Tencent Rises After Online Games, Videos Fuel Record Profit

  • Game revenue surges on new titles, subscription services
  • Online advertising sales double on mobile platform growth

WeChat app.

Photographer: Brent Lewin/Bloomberg

Tencent Holdings Ltd. rose in Hong Kong trading after the Internet company posted record third-quarter profit, withstanding a slowing domestic economy through the popularity of its online games and streaming HBO shows.

Shares gained 0.7 percent HK$151.50 in Hong Kong trading, after earlier rising as much as 2.7 percent. The Shenzhen-based company said Tuesday that net income climbed 32 percent to 7.45 billion yuan ($1.2 billion) in the three months ended September. Sales rose 34 percent to 26.6 billion yuan, beating analyst estimates.

Developing the WeChat and QQ messaging platforms beyond their roots into games and a social network boosted revenue growth and helped founder Ma Huateng reach more than 1 billion users with content including NBA games. That is fueling a push to add new services, show more content like James Bond movies and expand into finance as Tencent battles Alibaba Group Holding Ltd. and Baidu Inc. for China’s 668 million Web users.

“The company is ready to deliver much stronger revenue growth,” saidLi Muzhi, a Hong Kong-based analyst at Arete Research Service LLP. “Advertising services will appeal to more than 600 million users for Tencent, and as they become more sophisticated with WeChat and QQ.”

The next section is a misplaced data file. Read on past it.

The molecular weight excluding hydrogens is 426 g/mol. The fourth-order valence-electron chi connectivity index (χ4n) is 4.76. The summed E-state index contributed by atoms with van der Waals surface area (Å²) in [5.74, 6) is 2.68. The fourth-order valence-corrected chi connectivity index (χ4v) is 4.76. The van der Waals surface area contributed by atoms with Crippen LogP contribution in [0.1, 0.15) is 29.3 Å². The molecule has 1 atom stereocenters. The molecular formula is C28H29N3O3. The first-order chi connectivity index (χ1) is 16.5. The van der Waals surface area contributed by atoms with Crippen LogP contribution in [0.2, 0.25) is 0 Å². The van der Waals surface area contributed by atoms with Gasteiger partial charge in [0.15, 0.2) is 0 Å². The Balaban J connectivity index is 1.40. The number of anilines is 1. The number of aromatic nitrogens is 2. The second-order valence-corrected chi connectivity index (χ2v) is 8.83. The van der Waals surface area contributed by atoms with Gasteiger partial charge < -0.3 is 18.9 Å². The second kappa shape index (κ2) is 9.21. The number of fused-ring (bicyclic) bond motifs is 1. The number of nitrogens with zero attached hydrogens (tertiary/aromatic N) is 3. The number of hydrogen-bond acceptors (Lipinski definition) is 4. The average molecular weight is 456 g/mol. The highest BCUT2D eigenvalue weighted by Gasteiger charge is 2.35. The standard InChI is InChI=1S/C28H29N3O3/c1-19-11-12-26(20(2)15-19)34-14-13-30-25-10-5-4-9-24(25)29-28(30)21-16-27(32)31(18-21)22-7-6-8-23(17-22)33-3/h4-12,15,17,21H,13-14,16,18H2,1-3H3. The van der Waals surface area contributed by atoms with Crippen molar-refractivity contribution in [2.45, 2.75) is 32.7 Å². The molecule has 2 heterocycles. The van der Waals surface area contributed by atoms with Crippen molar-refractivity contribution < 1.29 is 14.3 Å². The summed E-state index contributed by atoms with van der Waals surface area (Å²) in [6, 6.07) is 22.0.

Rising Costs

WeChat had 650 million monthly active users, and the mobile version of QQ had 639 million users at the end of the quarter. Adding online payments and making e-commerce transactions easier are part of Ma’s efforts to make money from the world’s biggest collection of mobile message services.

The cost of revenue surged 54 percent to 11 billion yuan as Tencent incurred “significant” bank handling fees for money transfers it offers to consumers for free.

Tencent has gained 35 percent this year, compared with a 22 percent drop for New York-listed Alibaba.

Dungeon & Fighter

Revenue from the Value Added Services unit, which includes online games and messaging, jumped 28 percent to 20.5 billion yuan. Tencent’s gaming lineup includes Journey to the Fairyland in 3-D and Dungeon & Fighter. Marketing and sales expenses rose 7 percent to 2.04 billion yuan.

“Mobile game performances were pretty strong,” Jeff Hao, a Hong Kong-based analyst at China Merchants Securities Holdings, said before the earnings. “The company introduced some popular titles in the third quarter.”

Online advertising revenue doubled to 4.9 billion yuan on demand for video content. Tencent pays for the rights to online streaming in China and generates revenue from ads. That business model is used because subscription TV isn’t as widespread in China as it is in the U.S. and Europe.

Tencent’s content deals include streaming rights for National Basketball Association games, Sony Music Entertainment songs and Time Warner Inc.’s HBO network. Last week, the company added the exclusive online rights in China for the complete Bond franchise.

After struggling to compete with Alibaba in e-commerce, Tencent folded its online retail assets into a venture with JD.com Inc. to create a stronger second-ranked operator.

While Tencent and Alibaba still compete head-to-head in their respective strongholds of messages and e-commerce, the companies are cooperating more in new services. So far this year, they’ve merged their taxi-hailing apps Didi and Kuaidi, and their group-buying sites Meituan.com and Dianping.com.

— With assistance by Edwin Chan, and Lulu Chen

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